Your local and county emergency management officials have evacuation
plans for all hazards. Call your County
Office of Emergency Management or local Police Department and ask
about the plans for your area.
- If you live in a coastal area refer to the maps of New
Jersey's Coastal Evacuation Routes.
- But remember: Evacuation routes may change in the event
of an emergency.
- The latest and best information will be available from your
local officials. During emergencies, listen to a battery-powered
radio for their instructions.
If you do not drive, or do not have access to a car , buses or
other forms of transit will be made available to you.
Learn how to SAFELY shut off the utility services to your home ,
including water, electricity and natural gas.
- If your home is at risk of being damaged, shutting off
the utilities before you Evacuate will help prevent furtherdangers such
as flooding, fire or explosion.
If you have disabilities or other special needs , you might need
additional time to prepare for a disaster.
- Go to the NJOEM Special
Needs and Disabilities pagefor advice on how to
- Call your County
Office of Emergency Management or local Police Department
- Your municipality or county may have a Special Needs Registry
for Emergencies, and you may be listed on it. If not,
be sure your local and county Emergency Management and Police
officials keep a record of your name and address, and
the assistance you may need during an emergency.
Follow this link if you have Pets other
than ADA service animals. Public shelters cannot accept pets,
so you must plan accordingly.
When an evacuation is ordered in New Jersey , public shelters will
be available to provide food and a safe place to stay.
However, you should be aware that these shelters may not be able to
meet all dietary needs. They may not be able to provide the medical
care you may need. And they cannot take in pets, except ADA
During a major emergency, the best place to evacuate is with the comfort
of friends and family. If possible, make plans now to shelter with a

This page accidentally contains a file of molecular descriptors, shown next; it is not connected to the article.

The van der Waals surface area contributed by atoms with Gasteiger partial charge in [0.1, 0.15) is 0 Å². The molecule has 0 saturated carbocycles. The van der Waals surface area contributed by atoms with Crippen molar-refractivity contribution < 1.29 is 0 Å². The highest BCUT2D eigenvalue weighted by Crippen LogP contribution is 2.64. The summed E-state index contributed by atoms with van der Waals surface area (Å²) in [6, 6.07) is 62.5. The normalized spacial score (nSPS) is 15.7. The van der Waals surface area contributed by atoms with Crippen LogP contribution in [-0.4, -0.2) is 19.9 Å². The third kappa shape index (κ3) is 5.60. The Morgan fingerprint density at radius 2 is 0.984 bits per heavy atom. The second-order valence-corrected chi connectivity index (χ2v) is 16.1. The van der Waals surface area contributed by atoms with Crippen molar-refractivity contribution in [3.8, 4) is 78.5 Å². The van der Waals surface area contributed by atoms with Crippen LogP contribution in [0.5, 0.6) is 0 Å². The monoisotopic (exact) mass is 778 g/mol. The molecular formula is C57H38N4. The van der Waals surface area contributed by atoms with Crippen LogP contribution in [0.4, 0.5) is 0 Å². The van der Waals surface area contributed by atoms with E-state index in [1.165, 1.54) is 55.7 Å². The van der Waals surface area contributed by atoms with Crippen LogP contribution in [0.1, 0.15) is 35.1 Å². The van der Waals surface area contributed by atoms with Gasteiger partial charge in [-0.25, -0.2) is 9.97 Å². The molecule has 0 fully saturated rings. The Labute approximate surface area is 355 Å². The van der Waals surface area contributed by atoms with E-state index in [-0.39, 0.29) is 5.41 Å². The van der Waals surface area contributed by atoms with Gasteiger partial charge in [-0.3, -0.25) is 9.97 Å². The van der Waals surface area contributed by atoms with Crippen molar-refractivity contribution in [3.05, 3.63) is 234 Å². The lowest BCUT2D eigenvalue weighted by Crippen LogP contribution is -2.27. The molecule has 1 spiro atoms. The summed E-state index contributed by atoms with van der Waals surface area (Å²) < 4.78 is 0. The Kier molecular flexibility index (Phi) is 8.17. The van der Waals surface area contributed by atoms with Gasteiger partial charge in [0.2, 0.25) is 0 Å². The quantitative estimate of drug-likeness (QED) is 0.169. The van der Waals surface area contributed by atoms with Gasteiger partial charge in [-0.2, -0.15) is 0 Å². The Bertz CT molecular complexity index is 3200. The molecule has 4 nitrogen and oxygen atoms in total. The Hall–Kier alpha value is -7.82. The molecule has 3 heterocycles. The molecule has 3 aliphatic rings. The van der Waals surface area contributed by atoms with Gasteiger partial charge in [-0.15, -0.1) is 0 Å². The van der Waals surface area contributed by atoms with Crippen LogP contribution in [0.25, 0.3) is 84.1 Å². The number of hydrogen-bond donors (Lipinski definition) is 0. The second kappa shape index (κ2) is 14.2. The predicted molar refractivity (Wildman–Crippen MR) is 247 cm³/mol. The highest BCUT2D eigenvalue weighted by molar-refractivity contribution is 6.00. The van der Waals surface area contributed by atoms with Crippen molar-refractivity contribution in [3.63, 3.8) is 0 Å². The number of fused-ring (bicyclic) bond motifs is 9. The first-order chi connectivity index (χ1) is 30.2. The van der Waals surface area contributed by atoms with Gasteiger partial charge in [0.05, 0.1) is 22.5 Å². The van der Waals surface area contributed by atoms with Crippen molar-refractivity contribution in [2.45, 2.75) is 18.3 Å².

relative or friend who lives out-of-state in the event of a major emergency.
- If PUBLIC SAFETY OFFICIALS order you to evacuate,
take that order seriously and act IMMEDIATELY. Leave as soon
- Bring your Emergency Kit and review your Emergency
- If possible, wear long-sleeved shirts, long pants and sturdy
shoes for maximum protection.
- Take your pets with you. Remember that pets (other
than service animals for people with disabilities) are not
permitted in emergency shelters. You must follow your
plan to go to a friend’s home or a pet-friendly hotel. Click
here for tips.
- Use travel routes specified by local authorities – don’t
use shortcuts because certain areas may be impassable or dangerous.
- If flooding is a danger: Avoid flooded roads and washed-out
bridges. Stay away from downed power lines.
- If your home is at risk of being damaged – AND you
are sure you’ll have TIME:
- Call your family contact to tell them where you
are going and when you expect to arrive.
- Shut off water and electricity before leaving, unless
local officials advise you to do otherwise.
- Shut off thenatural gas service to your home– but first be
sure you know how to do it SAFELY!
- If you can SMELL GAS :
- DO NOT attempt to shut off the natural gas service
to your home! The smell means there is a gas
leak, and attempting to shut off your service could
cause a spark and an explosion.
- If you DO NOT SMELL GAS :
- Use a wrench to shut off natural gas service to
your home at the main valve, unless local officials advise
you to do otherwise.
- If you are unable to do this, find the shutoff switch
for natural gas service your laundry drier, and
shut it off.
- ALWAYS REMEMBER:
- When you return to your home after an emergency,
DO NOT use candles, matches or other open flames indoors
until you know for certain that there is not a natural
gas leak inside the home. This could cause a deadly
- During flood emergencies, if time permits and you live
in an identified surge zone, elevate belongings or
move them to a higher floor to protect from flooding.
- Listen to local authorities. They will provide you with the most
accurate information specific to an event in your area. Stay tuned to
your battery-powered radio or TV.
Emergency Management officials in New Jersey have the authority to direct Voluntary
Evacuations, or to order Mandatory Evacuations.
If you are told to evacuate, whether the order is Voluntary or Mandatory,
you should take that order seriously and act immediately.
The penalties for failing to comply with a Mandatory Evacuation Order
include possible fines or imprisonment.
Failure to follow a Mandatory Evacuation Order means placing your
life in severe danger. It also means stranding yourself in
an area that will most likely not have access to food, water or basic
services for an extended period of time.